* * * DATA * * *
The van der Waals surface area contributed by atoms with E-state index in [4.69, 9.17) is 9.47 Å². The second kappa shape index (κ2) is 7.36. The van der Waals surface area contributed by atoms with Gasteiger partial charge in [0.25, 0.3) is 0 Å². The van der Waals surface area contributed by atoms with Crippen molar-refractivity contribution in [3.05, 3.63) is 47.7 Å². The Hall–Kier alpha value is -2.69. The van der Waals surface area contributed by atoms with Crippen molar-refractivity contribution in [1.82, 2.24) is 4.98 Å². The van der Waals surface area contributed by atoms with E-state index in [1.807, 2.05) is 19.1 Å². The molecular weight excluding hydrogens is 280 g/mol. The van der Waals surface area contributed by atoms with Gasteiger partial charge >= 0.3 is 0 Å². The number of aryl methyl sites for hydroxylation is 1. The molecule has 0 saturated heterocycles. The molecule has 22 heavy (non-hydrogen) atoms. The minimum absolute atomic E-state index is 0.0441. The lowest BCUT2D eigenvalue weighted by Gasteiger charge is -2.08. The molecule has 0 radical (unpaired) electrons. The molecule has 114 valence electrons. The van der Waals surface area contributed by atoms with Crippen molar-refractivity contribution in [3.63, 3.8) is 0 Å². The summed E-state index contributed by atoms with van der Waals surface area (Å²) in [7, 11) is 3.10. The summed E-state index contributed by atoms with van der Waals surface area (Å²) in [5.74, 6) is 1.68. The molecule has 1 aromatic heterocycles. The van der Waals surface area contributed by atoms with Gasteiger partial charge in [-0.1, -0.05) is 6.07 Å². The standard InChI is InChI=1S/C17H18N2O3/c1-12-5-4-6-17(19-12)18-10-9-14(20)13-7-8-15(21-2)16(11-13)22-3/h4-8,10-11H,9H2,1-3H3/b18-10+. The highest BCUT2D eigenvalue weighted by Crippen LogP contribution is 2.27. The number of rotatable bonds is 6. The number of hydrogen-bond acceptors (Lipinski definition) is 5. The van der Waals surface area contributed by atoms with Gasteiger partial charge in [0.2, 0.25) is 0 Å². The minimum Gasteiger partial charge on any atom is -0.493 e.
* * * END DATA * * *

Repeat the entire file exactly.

The van der Waals surface area contributed by atoms with E-state index in [4.69, 9.17) is 9.47 Å². The second kappa shape index (κ2) is 7.36. The van der Waals surface area contributed by atoms with Gasteiger partial charge in [0.25, 0.3) is 0 Å². The van der Waals surface area contributed by atoms with Crippen molar-refractivity contribution in [3.05, 3.63) is 47.7 Å². The Hall–Kier alpha value is -2.69. The van der Waals surface area contributed by atoms with Crippen molar-refractivity contribution in [1.82, 2.24) is 4.98 Å². The van der Waals surface area contributed by atoms with E-state index in [1.807, 2.05) is 19.1 Å². The molecular weight excluding hydrogens is 280 g/mol. The van der Waals surface area contributed by atoms with Gasteiger partial charge >= 0.3 is 0 Å². The number of aryl methyl sites for hydroxylation is 1. The molecule has 0 saturated heterocycles. The molecule has 22 heavy (non-hydrogen) atoms. The minimum absolute atomic E-state index is 0.0441. The lowest BCUT2D eigenvalue weighted by Gasteiger charge is -2.08. The molecule has 0 radical (unpaired) electrons. The molecule has 114 valence electrons. The van der Waals surface area contributed by atoms with Crippen molar-refractivity contribution in [3.63, 3.8) is 0 Å². The summed E-state index contributed by atoms with van der Waals surface area (Å²) in [7, 11) is 3.10. The summed E-state index contributed by atoms with van der Waals surface area (Å²) in [5.74, 6) is 1.68. The molecule has 1 aromatic heterocycles. The van der Waals surface area contributed by atoms with Gasteiger partial charge in [-0.1, -0.05) is 6.07 Å². The standard InChI is InChI=1S/C17H18N2O3/c1-12-5-4-6-17(19-12)18-10-9-14(20)13-7-8-15(21-2)16(11-13)22-3/h4-8,10-11H,9H2,1-3H3/b18-10+. The highest BCUT2D eigenvalue weighted by Crippen LogP contribution is 2.27. The number of rotatable bonds is 6. The number of hydrogen-bond acceptors (Lipinski definition) is 5. The van der Waals surface area contributed by atoms with Gasteiger partial charge in [0.2, 0.25) is 0 Å². The minimum Gasteiger partial charge on any atom is -0.493 e.